The short answer is: more often. The American Dental Association recommends that you change your toothbrush 4 times a year (every three months), but most Americans only change their toothbrush once or twice a year. You should also change your toothbrush after suffering a bacterial illness.
Why You Need to Change Your Toothbrush
There are two main reasons why you should change your toothbrush. The first reason is that it becomes less effective. Bristles are designed so that they can effectively clean your teeth by properly rubbing up against your teeth and flexing to reach nooks and crannies around the gumline. As your toothbrush ages, its bristles lose effectiveness in these tasks, so you get less effective cleaning. This can increase your risk of gum disease and cavities.
Another problem is that bacteria begins to build up on your toothbrush. Eventually, you will be reintroducing some amount of bacteria to your mouth every time you brush. It’s still a net benefit, but it diminishes.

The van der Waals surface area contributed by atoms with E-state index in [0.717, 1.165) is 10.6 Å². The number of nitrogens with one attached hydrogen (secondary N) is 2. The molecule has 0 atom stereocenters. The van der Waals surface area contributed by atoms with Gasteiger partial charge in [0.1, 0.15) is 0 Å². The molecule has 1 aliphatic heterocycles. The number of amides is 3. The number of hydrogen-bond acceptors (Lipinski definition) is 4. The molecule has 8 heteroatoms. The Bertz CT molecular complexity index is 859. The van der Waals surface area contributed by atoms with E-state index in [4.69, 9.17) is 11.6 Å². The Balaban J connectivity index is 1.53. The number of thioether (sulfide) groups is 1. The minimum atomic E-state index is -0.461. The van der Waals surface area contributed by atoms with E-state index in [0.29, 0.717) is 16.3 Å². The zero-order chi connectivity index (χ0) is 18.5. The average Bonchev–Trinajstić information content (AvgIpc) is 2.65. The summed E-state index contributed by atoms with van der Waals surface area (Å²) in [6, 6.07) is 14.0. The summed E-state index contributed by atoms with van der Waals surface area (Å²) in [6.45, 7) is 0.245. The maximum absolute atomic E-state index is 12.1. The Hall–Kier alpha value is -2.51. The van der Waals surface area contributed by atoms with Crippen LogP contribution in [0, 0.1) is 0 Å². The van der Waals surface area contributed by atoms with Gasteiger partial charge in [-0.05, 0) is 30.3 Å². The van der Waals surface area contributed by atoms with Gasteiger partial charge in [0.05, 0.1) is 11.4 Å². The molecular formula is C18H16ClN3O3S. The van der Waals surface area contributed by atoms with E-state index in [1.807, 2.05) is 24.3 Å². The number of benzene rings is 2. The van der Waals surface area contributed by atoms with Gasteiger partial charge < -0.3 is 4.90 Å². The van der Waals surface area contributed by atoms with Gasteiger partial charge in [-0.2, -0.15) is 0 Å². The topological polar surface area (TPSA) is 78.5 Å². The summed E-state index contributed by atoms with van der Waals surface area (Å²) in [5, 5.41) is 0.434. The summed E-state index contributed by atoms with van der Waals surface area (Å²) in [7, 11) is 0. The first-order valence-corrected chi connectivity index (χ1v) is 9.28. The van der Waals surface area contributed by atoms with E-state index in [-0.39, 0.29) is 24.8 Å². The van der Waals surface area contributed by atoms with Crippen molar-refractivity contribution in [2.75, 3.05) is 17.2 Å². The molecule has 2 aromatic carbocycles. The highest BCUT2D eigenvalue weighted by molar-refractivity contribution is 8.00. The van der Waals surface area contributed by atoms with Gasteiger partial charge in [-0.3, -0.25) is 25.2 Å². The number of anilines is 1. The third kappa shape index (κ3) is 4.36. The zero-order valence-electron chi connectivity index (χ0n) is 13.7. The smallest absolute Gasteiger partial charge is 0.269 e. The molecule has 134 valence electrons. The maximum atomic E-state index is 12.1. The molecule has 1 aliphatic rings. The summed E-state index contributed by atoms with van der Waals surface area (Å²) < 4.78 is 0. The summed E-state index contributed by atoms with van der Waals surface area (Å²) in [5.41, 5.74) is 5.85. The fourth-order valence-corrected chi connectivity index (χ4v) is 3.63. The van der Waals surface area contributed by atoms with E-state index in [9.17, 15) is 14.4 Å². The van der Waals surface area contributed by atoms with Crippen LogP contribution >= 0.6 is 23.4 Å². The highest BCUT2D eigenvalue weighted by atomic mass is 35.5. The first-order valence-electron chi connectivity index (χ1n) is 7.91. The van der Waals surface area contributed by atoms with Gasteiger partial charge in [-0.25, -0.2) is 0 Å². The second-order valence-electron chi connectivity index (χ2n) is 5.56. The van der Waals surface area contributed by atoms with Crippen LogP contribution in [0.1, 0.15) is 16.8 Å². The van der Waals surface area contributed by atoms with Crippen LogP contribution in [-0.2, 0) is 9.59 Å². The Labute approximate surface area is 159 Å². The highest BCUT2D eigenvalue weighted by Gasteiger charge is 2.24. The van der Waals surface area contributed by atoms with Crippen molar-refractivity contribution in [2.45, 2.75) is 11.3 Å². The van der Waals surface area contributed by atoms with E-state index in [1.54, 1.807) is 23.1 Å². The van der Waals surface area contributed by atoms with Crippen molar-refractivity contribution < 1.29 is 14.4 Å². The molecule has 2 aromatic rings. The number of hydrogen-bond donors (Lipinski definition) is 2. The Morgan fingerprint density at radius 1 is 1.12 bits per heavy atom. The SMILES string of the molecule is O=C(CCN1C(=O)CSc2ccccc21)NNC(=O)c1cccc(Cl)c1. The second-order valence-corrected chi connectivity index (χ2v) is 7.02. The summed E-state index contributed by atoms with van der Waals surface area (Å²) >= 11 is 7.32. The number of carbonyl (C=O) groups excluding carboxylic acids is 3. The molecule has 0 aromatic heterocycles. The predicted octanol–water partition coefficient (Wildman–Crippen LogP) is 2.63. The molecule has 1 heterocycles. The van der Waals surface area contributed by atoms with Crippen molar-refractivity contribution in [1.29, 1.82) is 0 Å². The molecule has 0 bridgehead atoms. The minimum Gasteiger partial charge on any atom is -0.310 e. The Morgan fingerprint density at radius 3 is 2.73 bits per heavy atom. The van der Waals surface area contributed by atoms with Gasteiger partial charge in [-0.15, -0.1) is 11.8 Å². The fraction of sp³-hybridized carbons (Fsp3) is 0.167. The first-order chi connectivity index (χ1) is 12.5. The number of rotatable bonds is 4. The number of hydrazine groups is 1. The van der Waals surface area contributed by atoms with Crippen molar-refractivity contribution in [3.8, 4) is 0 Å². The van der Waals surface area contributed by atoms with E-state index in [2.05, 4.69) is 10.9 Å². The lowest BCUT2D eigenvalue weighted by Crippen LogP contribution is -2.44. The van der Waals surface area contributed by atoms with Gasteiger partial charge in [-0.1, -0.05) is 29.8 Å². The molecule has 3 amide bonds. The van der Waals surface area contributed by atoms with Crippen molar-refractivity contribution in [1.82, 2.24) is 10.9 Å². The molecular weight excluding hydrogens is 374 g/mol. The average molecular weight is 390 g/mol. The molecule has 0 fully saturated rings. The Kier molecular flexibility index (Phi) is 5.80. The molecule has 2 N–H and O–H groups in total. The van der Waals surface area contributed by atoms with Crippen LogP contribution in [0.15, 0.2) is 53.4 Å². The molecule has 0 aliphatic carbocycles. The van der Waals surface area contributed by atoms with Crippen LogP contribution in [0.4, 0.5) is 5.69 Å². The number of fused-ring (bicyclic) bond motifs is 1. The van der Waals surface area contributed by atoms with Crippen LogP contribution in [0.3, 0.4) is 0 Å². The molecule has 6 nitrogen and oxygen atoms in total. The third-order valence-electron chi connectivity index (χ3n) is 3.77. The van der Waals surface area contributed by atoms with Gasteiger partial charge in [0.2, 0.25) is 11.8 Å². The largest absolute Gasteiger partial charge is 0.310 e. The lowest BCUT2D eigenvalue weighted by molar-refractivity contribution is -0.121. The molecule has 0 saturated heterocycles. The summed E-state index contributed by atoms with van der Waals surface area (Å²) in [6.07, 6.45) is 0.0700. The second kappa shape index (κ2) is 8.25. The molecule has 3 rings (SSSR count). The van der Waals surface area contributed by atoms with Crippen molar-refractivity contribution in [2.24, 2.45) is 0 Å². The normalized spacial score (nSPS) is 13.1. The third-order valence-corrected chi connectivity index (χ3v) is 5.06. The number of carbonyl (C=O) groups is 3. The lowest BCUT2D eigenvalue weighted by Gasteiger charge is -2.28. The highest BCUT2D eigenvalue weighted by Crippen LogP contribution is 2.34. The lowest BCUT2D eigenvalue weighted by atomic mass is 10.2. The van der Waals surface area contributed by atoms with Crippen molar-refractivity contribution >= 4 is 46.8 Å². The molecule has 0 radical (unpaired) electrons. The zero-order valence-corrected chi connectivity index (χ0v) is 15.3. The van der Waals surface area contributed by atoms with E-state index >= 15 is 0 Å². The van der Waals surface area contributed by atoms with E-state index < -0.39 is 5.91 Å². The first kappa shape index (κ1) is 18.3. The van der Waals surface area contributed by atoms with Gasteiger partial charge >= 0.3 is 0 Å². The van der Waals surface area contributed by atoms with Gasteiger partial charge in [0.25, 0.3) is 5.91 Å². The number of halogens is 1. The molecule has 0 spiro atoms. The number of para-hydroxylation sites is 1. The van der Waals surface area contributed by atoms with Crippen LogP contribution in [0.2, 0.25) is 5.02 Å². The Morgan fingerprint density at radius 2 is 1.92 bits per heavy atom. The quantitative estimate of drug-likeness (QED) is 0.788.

Care, Cleaning, and Special Circumstances
In order to make sure your toothbrush lasts its full lifetime effectively, use the following care practices.
Always brush gently. Brushing too hard not only irritates your gums (and can lead to receding gums), it can degrade your brush quicker.
Rinse your brush thoroughly after use and let it air-dry upright.
Be careful about using sterilizing methods on your brush. Some people recommend microwaving your brush, but this can damage the plastic and bristles. Chemical sterilizers should be ADA approved for the purpose.
When traveling, cover your brush with a cover that allows air flow to dry it, and only use the cover when you’re actually traveling. Leave your brush uncovered at the hotel so it can get as dry as possible.
Dispose of a brush after you have a bacterial infection. Otherwise, you could reinfect yourself.
For more advice on oral care and a professional cleaning, please contact Ascent Dental in the Cherry Creek area of Denver.